Health care baffles Chinese students

Many Chinese students aren’t accustomed to making appointments, waiting or trusting nurses.

Jia Guo

When first-year doctoral candidate Chen Yao arrived from China to the University of Minnesota, she got her U Card, set up her TCF Bank account, moved into Dinkytown and went to international student orientation.

But how healthcare systems work in the U.S. is still a mystery to Yao. Cultural differences can make even the crucial task of seeing a doctor a challenge for many Chinese students.

Unlike many American students that can be under their parentsâÄô health insurance, international students must purchase a plan through the University before enrolling in classes.

Dave Golden, director of public health and marketing at Boynton Health Service, said international studentsâÄô health benefit plan is not-for-profit and cheap. However, he said many Chinese students do not understand their health plan well, so Boynton holds orientations.

At international student orientation for the fall semester, Boynton representatives gave presentations to new international students to illustrate what the health insurance covers, how to see a doctor in the U.S., what clinics Boynton contains and how students get access to those clinics.

According to the International Student and Scholar Services  fall 2010 census, 4,716 international students were enrolled at the Twin Cities campus, among which 1,910 were Chinese, including from Hong Kong and Taiwan.

Graduate student Snow Wang, who volunteered as an international student representative on BoyntonâÄôs Student Health Advisory Committee last summer, said Boynton orientations give international students a whole picture about how healthcare works in the U.S. However, she said, students still need to go see a doctor themselves if they want to understand the procedure âÄî something of concern to international students because of cultural divides.

Unaccustomed to making appointments

For Americans, making an appointment before seeing a doctor is a common practice. For the Chinese, however, this may seem awkward and confusing. Most healthcare in China is on a walk-in basis.

Some students find it annoying to make an appointment because they wouldnâÄôt have to if they were in China and can become impatient when waiting a week or more to see a doctor.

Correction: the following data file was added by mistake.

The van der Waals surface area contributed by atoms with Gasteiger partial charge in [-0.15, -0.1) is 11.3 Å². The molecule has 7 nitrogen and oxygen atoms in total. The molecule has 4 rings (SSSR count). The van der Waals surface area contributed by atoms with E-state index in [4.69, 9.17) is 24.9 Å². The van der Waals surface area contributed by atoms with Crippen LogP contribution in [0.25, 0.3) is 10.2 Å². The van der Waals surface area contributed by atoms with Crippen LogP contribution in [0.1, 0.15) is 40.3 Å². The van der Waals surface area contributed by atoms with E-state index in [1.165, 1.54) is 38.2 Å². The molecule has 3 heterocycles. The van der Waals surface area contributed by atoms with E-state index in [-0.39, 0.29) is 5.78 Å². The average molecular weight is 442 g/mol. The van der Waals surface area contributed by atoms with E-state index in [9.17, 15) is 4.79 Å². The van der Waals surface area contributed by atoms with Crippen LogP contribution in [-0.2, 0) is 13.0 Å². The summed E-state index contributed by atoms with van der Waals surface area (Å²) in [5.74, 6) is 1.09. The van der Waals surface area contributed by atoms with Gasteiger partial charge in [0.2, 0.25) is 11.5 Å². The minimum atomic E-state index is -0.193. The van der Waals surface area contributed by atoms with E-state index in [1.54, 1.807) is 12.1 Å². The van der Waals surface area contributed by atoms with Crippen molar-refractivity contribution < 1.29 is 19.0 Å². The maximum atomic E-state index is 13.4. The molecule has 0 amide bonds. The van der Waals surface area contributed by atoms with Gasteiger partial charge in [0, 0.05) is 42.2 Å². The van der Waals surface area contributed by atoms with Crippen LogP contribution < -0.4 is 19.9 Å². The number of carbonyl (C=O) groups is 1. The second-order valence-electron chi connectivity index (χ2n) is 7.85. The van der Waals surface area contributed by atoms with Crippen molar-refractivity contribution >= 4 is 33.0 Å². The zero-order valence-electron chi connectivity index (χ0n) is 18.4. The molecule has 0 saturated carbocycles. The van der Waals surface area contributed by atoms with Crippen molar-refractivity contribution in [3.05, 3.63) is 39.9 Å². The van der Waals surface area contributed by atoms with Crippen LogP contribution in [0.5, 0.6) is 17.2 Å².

Soon, students will have access to an online form to fill out an online appointment request, including highlighting an emergency and the date of the appointment, Golden said.

A different role for nurses

Tao Yang, a third-year Chinese graduate student majoring in human resources, was frustrated and confused when he talked with a Boynton nurse on the phone about a fever and diarrhea last November.

The nurse told him the body would recover by itself without any medication. Initially, Yang thought this idea was unacceptable. But when Yang followed the nurseâÄôs instructions and got better the next day, he learned that he can trust nurses in the U.S.

âÄúYou know, when she told me the condition was self-limited, my first reaction was that I did not trust her,âÄù Yang said. âÄúBut when I recovered the next day, I realized that nursing was different here from in China. If you want me to choose which one is better, I would choose the U.S.âÄù

He said he now believes that American nurses are more professional than Chinese nurses. He said in China, nurses just take orders and act as assistants to doctors, whereas American nurses seem capable of instructing patients to take over-the-counter medicine and giving advice on health care issues in general.

Lynn Blewett, a professor in the School of Public Health, said the reason American nurses are more professional is due to AmericaâÄôs more rigid training system.

Blewett said that in America, various types of nurses get degrees ranging from an associate to a masterâÄôs. Registered nurses, for example, have many hours of clinical experience before graduating.
In China, the average nursing diploma is an associate degree which only requires three years of schooling. 

Health insurance works

Opinions differ on whether Chinese students enjoy the best health plan.

Shou-Ching Tang, a Chinese physician and adjunct professor of medicine at the University of Minnesota, said there are several standards to judge a health plan by, like the amount of co-pay required âÄî the less the co-pay is, the more beneficial the plan is, he said.

Other standards include whether the plan provides coverage for preventative care âÄî for example, whether students can get free annual physical exams âÄî or how much the plan covers for out-of-pocket expenses.
He said he judges plans by whether they cover more with less money.

Wang said the plan for international students is good because students pay less to cover more. Plus, Boynton offers free yoga, tai chi and Pilates classes.

After the healthcare orientation, Yao said she was satisfied with her plan because she wonâÄôt face an expensive bill if she saw a doctor in the U.S.

âÄúWhen I was in China, I knew that seeing a doctor is very expensive here,âÄù Yao said. âÄúNow I do not need to worry about that, because my health benefits plan would take care of those bills.âÄù

âÄúWe are trying to find ways to serve Chinese students well,âÄù Golden said, âÄúone of which is to recognize the cultural differences with an open mind.âÄù